Utah Chiropractor #2 was sentenced to 20 months in prison followed by 3 years of supervised release and ordered to pay a $10,000 fine for conspiring to defraud the IRS in connection with a tax fraud scheme. The scheme called for Chiropractor #2 to place his chiropractic business into trust in 1993, then continue to operate his business as usual. In addition to that arrangement, Chiropractor #2 sold the same fraudulent trust scheme, though he admitted in his plea agreement that he had no actual knowledge of trusts and never actually performed the duties of a trustee. In one case, Chiropractor #2 confirmed he filed a lien against a client’s assets in an attempt to frustrate IRS efforts to collect an outstanding tax debt. Chiropractor #2 caused a total tax loss to the government of more than $1 million, including $248,000 related to his participation in the trust scheme.

Florida Chiropractor Sentenced on Tax Evasion Charges

Chiropractor #3 was sentenced to 36 months imprisonment, followed by three years supervised release, on three counts of tax evasion. The chiropractor was convicted for evading $40,000 in taxes on income earned in 1998 and 1999. The suit further alleged that Chiropractor #3 evaded the collection of more than $120,000 in taxes, interest, and penalties that he owed for tax years 1992-1995. During the trial, Chiropractor #3 testified that he was not a U.S. citizen for purposes of federal income taxes, but was a U.S. citizen for all other purposes, including carrying a passport and registering to vote. Chiropractor #3 testified that he was not required to pay income taxes and that the income tax on wages was unconstitutional. Chiropractor #3 further testified that, since his arrest, he realizes that the views regarding the tax system were wrong.

What should you do if you have questions or are involved in tax fraud?

Should you have questions about the federal income tax laws, visit www.irs.gov. And, if you have questions regarding a frivolous anti-tax argument, consult www.irs.gov/pub/irs-utl/friv_tax.pdf. You could also speak with a tax attorney, a certified public accountant, a licensed tax consultant or other such highly trained tax professional. Getting second or even third opinions regarding your tax situation is advisable if you have any concerns whatsoever.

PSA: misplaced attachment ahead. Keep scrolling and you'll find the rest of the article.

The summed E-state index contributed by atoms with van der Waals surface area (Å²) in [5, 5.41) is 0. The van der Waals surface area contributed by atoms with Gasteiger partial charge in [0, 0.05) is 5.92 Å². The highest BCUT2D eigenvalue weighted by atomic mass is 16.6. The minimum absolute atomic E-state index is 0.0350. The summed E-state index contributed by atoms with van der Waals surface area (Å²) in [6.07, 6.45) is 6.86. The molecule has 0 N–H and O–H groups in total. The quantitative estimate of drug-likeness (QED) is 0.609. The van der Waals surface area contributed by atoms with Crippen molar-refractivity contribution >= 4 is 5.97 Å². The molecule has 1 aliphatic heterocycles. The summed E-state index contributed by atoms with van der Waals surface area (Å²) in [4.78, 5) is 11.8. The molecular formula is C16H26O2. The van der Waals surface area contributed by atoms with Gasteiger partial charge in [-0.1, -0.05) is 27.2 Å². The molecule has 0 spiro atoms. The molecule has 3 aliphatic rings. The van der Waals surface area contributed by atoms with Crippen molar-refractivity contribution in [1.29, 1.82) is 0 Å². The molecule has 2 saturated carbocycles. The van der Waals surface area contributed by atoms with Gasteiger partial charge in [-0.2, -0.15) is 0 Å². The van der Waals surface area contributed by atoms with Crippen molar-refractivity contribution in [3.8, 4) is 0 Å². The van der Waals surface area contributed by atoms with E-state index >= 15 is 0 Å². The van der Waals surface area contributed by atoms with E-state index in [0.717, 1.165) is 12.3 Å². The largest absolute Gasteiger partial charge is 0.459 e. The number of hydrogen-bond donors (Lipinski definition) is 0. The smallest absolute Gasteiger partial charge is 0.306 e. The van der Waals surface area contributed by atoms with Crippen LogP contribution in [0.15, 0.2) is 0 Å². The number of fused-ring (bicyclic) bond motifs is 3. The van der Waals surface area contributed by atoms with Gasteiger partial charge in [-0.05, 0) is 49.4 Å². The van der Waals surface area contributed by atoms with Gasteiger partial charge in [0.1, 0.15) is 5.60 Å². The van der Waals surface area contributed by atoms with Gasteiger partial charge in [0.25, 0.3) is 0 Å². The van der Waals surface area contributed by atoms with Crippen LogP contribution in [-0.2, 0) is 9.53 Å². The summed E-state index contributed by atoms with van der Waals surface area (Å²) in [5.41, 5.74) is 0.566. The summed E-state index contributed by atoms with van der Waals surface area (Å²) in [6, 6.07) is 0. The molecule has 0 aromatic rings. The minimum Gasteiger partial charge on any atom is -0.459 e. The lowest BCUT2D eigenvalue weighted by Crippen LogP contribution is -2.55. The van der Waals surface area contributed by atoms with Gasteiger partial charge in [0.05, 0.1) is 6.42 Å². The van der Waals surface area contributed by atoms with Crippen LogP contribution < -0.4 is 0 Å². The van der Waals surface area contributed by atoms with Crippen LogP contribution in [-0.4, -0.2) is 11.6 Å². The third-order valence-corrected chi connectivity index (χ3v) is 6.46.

If you are actively participating in a tax evasion scheme, we strongly urge you to immediately consult reputable legal and tax advice in order to begin the process of correcting your situation. You don’t want to wait for an IRS special agent to ring your doorbell.

A message exclusively from Special Agent in Charge Kenneth J. Hines

Throughout my career, I have seen people from all walks of life and professions cheating on their taxes and developing elaborate schemes to defraud the government. So, to paraphrase the advice that you would provide to your patients who lift heavy objects, when conducting your financial matters and preparing your tax returns, keep it straight to prevent any damage.

Conclusion

We want you to have long and successful careers as chiropractic professionals. So, please, don’t let that success be undermined by an "unnecessary road to sorrow" resulting from a violation of the federal income tax laws.

Kenneth Hines graduated in 1990 from Husson College in Bangor, Maine, with a degree in accounting. He conducted criminal investigations in Southern California from 1991 to 1999 which included, in addition to criminal tax cases, investment fraud and public corruption cases. Hines became a supervisory special agent in 1999 and is currently the Special Agent in Charge of the Seattle Field Office.

Daniel C. Wardlaw is a special agent and public information officer for IRS Criminal Investigation for the Pacific-Northwest. He is a 1986 graduate of the University of Oregon with a B. S. in Business Administration, and then attended the Federal Law Enforcement Training Center in Glynco, Georgia. He conducted criminal investigations concerning violations of the U. S. income tax laws and the money laundering statutes, the latter as they pertain to narcotics trafficking, for approximately 20 years.